Gilian Packard (1938–1997)



18 carat gold, citrine and 18 carat gold. Given by Patricia Hicks, 2016

Made for Patricia Hicks as sub-editor of Homes & Gardens magazine by Gilian Packard, a distinguished jeweller who set up her own Chelsea business. Packard was the first woman to be made a Freeman of the Goldsmiths’ Company by ‘redemption’ in 1971 (i.e. for her work in the trade as opposed to membership by patrimony or apprenticeship).

A kite-shaped citrine in a shaped shank with one shoulder polished and another textured; the eye-shaped wedding band also part-polished and part-textured so as to be worn in different combinations. The bold impact is well-shown in the signed design drawing.

The pieces were generously given to the Company Collection by Patricia Hicks in 2016; they are pleasingly worn from wear and were presented in their original box. Patricia Hicks recalls making the commission for her rings from Gilian Packard: “Gilian designed my rings using gouache paint on oiled paper. She then began the crafting process using her images as a guideline.”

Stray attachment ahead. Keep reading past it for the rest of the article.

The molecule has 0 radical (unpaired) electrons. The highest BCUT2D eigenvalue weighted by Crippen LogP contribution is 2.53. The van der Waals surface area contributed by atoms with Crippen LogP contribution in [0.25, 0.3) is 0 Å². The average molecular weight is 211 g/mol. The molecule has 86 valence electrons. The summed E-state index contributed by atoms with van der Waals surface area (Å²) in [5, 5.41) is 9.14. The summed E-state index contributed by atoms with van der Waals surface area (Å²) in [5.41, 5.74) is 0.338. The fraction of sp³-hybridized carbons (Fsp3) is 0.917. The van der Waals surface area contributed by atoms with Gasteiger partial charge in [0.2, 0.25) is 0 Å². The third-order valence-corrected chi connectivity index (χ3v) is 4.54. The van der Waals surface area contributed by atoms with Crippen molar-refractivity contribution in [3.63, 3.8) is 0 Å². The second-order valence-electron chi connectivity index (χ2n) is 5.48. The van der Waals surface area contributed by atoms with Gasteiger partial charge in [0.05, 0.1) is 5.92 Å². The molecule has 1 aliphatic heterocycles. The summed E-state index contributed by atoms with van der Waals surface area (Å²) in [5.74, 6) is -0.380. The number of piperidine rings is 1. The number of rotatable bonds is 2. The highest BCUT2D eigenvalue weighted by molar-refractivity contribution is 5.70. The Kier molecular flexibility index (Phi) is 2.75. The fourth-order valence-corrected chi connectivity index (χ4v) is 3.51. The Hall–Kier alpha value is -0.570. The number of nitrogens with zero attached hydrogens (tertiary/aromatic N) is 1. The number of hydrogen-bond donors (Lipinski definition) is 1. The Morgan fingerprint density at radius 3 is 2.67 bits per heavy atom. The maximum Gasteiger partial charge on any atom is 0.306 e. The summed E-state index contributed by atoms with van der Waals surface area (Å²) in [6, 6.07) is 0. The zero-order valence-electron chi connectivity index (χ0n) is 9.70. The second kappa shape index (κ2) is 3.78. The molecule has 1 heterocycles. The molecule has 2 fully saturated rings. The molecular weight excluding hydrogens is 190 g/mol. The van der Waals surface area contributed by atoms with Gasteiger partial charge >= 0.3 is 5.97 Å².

Gilian Packard is probably best remembered for her innovative and outstanding rings. The engagement and wedding ring in the Company’s Collection is an early example of pieces designed to be worn together as a pair. She later recreated the interlocking puzzle rings of the European Renaissance in a modern idiom; pieces that have to be manipulated to unlock or unite the distinct but joined elements. The 1970s saw her experimenting with interlocking forms within one ring, as in a superb example from 1972 in the collection of the Victoria and Albert Museum. A small abstract sculpture set with a marquise diamond, the ring curves in a way that allows it to be worn in two orientations. It is dynamic and playful; as inviting to the hand as to the eye.

Highly influential as a teacher at Glasgow School of Art, she was elected Chair of the British branch of the World Council for Applied Arts in 1969 which ensured that British jewellers were represented in international exhibitions. Packard was the first woman to be admitted to the Company in a professional capacity [by redemption] in 1971; proof of the way in which the Company’s support for art jewellery from 1961 did much to modernise and broaden the membership, including to women makers, in its support for its allied trades.

The role of women within the Company continues to develop. As of 2021, 47% of the Company’s apprenticeship programme are women. In 2006 Dame Lynne Brindley became the first woman member of the Court of Assistants: she is the second woman to serve as the Company’s Prime Warden (2021–22), following Judith Cobham-Lowe (2017–18).